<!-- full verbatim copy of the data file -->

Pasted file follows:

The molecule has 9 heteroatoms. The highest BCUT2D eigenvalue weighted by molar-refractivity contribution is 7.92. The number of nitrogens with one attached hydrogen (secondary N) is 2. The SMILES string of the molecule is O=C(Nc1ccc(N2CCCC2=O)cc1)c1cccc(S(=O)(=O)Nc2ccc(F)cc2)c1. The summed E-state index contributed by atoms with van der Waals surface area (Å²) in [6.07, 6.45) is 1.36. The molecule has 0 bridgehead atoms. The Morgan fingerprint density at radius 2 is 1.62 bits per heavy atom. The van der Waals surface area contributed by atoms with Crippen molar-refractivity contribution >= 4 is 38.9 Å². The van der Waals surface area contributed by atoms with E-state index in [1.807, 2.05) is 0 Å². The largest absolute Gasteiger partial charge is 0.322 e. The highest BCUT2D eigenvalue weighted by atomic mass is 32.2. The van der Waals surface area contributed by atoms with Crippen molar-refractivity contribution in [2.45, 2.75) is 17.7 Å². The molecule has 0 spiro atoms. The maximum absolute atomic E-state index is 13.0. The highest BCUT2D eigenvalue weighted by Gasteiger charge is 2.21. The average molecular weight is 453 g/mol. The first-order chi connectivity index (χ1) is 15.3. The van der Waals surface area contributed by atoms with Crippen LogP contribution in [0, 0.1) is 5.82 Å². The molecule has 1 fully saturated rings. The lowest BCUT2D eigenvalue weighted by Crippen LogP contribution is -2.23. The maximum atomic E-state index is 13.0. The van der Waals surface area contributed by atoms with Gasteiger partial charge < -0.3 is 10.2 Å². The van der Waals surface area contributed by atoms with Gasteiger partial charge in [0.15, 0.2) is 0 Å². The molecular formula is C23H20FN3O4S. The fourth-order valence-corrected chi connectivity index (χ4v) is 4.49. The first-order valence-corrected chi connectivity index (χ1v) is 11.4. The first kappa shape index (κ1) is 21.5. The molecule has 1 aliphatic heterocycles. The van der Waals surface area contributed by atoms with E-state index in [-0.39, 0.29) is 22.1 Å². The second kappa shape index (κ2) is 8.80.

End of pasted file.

The molecule has 9 heteroatoms. The highest BCUT2D eigenvalue weighted by molar-refractivity contribution is 7.92. The number of nitrogens with one attached hydrogen (secondary N) is 2. The SMILES string of the molecule is O=C(Nc1ccc(N2CCCC2=O)cc1)c1cccc(S(=O)(=O)Nc2ccc(F)cc2)c1. The summed E-state index contributed by atoms with van der Waals surface area (Å²) in [6.07, 6.45) is 1.36. The molecule has 0 bridgehead atoms. The Morgan fingerprint density at radius 2 is 1.62 bits per heavy atom. The van der Waals surface area contributed by atoms with Crippen molar-refractivity contribution >= 4 is 38.9 Å². The van der Waals surface area contributed by atoms with E-state index in [1.807, 2.05) is 0 Å². The largest absolute Gasteiger partial charge is 0.322 e. The highest BCUT2D eigenvalue weighted by atomic mass is 32.2. The van der Waals surface area contributed by atoms with Crippen molar-refractivity contribution in [2.45, 2.75) is 17.7 Å². The molecule has 0 spiro atoms. The maximum absolute atomic E-state index is 13.0. The highest BCUT2D eigenvalue weighted by Gasteiger charge is 2.21. The average molecular weight is 453 g/mol. The first-order chi connectivity index (χ1) is 15.3. The van der Waals surface area contributed by atoms with Crippen LogP contribution in [0, 0.1) is 5.82 Å². The molecule has 1 fully saturated rings. The lowest BCUT2D eigenvalue weighted by Crippen LogP contribution is -2.23. The maximum atomic E-state index is 13.0. The van der Waals surface area contributed by atoms with Gasteiger partial charge < -0.3 is 10.2 Å². The van der Waals surface area contributed by atoms with Gasteiger partial charge in [0.15, 0.2) is 0 Å². The molecular formula is C23H20FN3O4S. The fourth-order valence-corrected chi connectivity index (χ4v) is 4.49. The first-order valence-corrected chi connectivity index (χ1v) is 11.4. The first kappa shape index (κ1) is 21.5. The molecule has 1 aliphatic heterocycles. The van der Waals surface area contributed by atoms with E-state index in [-0.39, 0.29) is 22.1 Å². The second kappa shape index (κ2) is 8.80.